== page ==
And if the USTA wants (and needs) competitive matches, and not age divisions, why does the USTA have Adult, Senior and Super Senior Divisions? Why not just let the let the 25 year's play in Adult, Senior and Super Senior Divisions? Why does the USTA only allow 59 year olds to play in all three divisions, yet the 25 year old can only play Adult?

I played 4.0 competitively for ten years. I'm playing better now than I was in 1999. My local league didn't count 6 of my Fall Wins this year, nor any of my flex league wins. Math isn't emotional or subjective, but algorithms are programs with assigned values. Google in the opinion of most created the best algorithm to provide better search results. Since the USTA doesn't reveal much about their algorithm, we are left to speculate.

I think if your are playing the same level, same gender USTA match anytime during the year, the match should be factored into your NTRP, but local leagues don't always do this. Pick any date to start that you want then use 365 (Nov 1, through Oct 31st) or a 331 day period (Jan 1 through Nov 29) and count the matches within that period. Use the KISS Principle. Keep everyone on the same page. If you play a USTA match, count it.

I played 12 USTA matches against 3.5 men this year that didn't count and only eight matches that did count. The USTA useed 40% of my 20 USTA matches in my year-end rating. 100% of those matches were in Feb and Mar, after two back surgeries and nearly a ten year break. By March 2010, I had been on the court eight months at this point. 60% of my matches (Aug-Nov) did NOT factor into my NTRP, yet this is the USTA and local leagues policy.

I stand my assertion that the USTA's model is partially broken in parts of the country. I see TenCap gaining ground, but do I see the USTA changing their algorithm. No, not I don't.

g4driver
12-01-2010, 08:58 AM
I agree that there are more 4.5's in their 30's and 40's than in their 60's, but a guy who is 65 and plays competitively with a 35 year old 4.0 should be a 4.0 not rated down to 3.5 just because he is 65.

We agree on this and I don't advocate moving anyone anywhere based on age.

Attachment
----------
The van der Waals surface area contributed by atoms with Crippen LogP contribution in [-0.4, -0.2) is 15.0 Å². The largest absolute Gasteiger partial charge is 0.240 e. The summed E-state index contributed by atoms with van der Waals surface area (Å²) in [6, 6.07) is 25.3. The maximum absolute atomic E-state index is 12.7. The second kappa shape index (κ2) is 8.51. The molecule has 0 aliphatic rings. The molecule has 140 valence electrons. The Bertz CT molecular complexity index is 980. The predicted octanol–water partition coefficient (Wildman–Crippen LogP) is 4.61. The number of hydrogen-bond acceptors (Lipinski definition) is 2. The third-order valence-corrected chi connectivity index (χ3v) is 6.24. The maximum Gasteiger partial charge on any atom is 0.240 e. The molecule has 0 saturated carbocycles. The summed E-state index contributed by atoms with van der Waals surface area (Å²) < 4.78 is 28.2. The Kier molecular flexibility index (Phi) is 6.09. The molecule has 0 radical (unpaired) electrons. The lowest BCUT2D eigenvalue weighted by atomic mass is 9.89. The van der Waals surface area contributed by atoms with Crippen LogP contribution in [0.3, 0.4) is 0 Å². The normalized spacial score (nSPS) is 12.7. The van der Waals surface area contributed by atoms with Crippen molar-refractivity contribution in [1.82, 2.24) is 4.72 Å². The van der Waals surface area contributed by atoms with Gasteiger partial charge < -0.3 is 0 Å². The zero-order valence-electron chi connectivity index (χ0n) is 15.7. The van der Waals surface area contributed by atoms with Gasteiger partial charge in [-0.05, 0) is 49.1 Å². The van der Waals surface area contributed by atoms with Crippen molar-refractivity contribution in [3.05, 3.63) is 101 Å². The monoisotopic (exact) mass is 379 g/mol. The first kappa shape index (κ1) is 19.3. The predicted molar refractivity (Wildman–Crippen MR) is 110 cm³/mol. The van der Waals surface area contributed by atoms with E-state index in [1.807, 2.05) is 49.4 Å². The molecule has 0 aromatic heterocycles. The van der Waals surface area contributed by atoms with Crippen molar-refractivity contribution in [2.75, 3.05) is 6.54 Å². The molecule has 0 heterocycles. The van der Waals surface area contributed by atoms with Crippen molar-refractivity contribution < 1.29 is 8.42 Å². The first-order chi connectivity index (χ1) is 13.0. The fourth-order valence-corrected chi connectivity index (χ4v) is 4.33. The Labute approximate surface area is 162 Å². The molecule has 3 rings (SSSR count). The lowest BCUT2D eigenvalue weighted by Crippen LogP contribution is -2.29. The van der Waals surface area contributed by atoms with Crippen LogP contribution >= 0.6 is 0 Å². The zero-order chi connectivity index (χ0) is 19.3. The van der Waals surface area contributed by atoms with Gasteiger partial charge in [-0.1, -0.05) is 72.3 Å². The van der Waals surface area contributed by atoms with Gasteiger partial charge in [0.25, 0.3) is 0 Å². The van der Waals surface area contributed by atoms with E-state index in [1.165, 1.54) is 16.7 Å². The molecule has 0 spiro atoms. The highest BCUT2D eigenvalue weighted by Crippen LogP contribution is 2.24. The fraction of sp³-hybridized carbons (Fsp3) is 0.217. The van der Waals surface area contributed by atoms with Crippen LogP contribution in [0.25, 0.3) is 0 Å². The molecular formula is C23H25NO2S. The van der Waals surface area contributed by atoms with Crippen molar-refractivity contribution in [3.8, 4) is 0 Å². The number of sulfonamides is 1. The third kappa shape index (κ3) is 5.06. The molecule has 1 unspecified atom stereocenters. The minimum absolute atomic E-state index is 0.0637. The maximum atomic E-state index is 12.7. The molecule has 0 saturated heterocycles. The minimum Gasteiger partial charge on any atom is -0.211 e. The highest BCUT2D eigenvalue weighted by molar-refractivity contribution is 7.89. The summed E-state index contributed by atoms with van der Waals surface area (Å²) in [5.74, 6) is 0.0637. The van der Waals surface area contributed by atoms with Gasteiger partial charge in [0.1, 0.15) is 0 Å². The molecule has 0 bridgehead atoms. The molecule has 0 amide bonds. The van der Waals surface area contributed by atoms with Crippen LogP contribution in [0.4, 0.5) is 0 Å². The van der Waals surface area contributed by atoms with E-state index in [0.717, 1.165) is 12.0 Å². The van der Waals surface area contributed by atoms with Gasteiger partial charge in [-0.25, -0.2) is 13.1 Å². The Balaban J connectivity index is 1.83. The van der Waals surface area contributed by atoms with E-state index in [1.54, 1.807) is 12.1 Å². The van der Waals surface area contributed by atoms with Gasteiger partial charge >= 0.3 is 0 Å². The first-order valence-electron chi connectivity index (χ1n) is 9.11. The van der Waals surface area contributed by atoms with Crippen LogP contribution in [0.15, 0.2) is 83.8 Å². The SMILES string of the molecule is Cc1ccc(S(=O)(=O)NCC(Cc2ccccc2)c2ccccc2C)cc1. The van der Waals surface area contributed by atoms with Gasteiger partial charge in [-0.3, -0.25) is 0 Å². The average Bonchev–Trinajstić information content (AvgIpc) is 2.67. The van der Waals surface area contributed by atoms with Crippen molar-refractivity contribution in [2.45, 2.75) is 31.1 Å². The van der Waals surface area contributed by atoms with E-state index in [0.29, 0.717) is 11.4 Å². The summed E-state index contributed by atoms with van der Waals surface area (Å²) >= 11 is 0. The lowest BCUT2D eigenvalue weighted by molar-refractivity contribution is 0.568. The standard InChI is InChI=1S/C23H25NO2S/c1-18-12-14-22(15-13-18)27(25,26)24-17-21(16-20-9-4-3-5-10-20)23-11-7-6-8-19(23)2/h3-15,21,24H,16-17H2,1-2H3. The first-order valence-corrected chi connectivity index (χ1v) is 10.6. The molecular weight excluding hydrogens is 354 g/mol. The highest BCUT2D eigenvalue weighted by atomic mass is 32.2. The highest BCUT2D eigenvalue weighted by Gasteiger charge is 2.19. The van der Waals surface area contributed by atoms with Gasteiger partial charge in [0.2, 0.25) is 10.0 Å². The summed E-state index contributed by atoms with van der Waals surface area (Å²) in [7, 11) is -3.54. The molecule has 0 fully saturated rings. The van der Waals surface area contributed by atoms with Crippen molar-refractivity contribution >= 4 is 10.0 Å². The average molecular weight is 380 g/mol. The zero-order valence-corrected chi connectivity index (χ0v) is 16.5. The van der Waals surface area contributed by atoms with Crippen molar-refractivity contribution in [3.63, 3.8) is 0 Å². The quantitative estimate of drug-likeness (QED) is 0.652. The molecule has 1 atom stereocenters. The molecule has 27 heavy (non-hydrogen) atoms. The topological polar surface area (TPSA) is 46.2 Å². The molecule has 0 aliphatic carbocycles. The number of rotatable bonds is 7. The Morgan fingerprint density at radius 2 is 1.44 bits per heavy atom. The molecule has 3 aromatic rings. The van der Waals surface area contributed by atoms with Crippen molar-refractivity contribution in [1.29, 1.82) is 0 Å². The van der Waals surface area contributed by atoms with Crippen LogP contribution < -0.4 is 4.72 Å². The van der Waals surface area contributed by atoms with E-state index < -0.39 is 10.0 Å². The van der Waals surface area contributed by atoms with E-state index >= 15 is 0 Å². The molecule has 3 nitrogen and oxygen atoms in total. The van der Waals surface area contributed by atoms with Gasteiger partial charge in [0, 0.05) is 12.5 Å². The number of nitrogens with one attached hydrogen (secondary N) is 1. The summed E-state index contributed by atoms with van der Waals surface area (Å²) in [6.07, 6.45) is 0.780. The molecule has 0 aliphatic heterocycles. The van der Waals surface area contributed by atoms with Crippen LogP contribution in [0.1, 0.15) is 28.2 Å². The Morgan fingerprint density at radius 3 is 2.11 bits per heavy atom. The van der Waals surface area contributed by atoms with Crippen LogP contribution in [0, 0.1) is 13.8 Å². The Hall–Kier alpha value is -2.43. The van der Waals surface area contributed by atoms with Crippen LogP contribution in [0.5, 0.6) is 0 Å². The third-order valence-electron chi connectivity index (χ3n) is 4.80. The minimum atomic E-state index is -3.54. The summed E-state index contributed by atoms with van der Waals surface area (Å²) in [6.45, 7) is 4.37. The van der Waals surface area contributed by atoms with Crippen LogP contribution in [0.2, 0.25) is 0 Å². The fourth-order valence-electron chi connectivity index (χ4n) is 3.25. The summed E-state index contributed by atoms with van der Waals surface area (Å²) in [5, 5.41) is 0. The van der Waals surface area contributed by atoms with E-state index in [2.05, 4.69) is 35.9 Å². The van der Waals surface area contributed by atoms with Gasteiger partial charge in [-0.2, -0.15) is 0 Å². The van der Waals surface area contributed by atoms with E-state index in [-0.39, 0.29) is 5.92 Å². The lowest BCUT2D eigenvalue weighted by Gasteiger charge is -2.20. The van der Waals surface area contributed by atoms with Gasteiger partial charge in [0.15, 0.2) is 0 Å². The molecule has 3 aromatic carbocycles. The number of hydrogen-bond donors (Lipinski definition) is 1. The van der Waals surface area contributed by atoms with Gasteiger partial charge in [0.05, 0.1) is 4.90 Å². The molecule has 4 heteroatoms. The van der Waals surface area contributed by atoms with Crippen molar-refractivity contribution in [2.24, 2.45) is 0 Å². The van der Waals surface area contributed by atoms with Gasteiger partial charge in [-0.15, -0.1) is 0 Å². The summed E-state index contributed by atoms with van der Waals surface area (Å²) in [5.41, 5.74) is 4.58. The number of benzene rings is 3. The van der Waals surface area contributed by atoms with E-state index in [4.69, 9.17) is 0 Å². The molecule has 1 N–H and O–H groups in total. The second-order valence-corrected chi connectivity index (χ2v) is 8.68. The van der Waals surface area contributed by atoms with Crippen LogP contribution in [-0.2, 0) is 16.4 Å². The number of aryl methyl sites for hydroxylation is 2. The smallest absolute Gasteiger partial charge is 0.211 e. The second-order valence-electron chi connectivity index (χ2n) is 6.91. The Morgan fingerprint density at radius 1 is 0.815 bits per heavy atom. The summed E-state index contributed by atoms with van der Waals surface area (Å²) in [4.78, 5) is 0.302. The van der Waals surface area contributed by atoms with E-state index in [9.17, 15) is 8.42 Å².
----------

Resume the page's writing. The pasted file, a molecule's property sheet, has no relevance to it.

If anything, I think TenCap's algorithm would give older player's a better "handicap" than a younger player. The younger player is expected to be faster than the older player. It doesn't make sense to provide the younger player with a slight "bonus" due to age, but rather to give to a slight "bonus" to an older player to account for speed and to even out the starting point.

I will be happy to email them and ask the question though. I'm curious, but I suspect the older you are the "bigger" the age bonus you would get.

OrangePower
12-01-2010, 05:05 PM
A rating should be purely an indicator of expected result, so that two people with the same rating should be competitive with one another. Age should not be a factor.

But there definitely should be a different rating for singles and doubles. Some people have a skill set that lends itself better to one or the other, whether because of age or various other factors.

g4driver
12-01-2010, 06:57 PM
A rating should be purely an indicator of expected result, so that two people with the same rating should be competitive with one another. Age should not be a factor.

I agree with you completely. But does the current USTA do what you just stated?

And wouldn't you love to know the USTA's definition of "competitive"? Since it is a such a nebulous term. :confused:

What is the point of having a rating if you can't compare two people with the same rating? The USTA NTRP system doesn't accomplish that across the board.

Look at Tencap's system. It gives ratings for both singles and doubles. The introductory rating asks for age, but the Tencap rating is update after ever eight matches, and age is factored out quickly. Matches with a spread of 10 or more are not factored in. I've asked my friends to try it. It will be interested to see what the results are every 3 months.

baseliner68
12-01-2010, 07:29 PM
I have an opinion both ways on this but am wanting to know what others think and would greatly appreciate knowing what others think.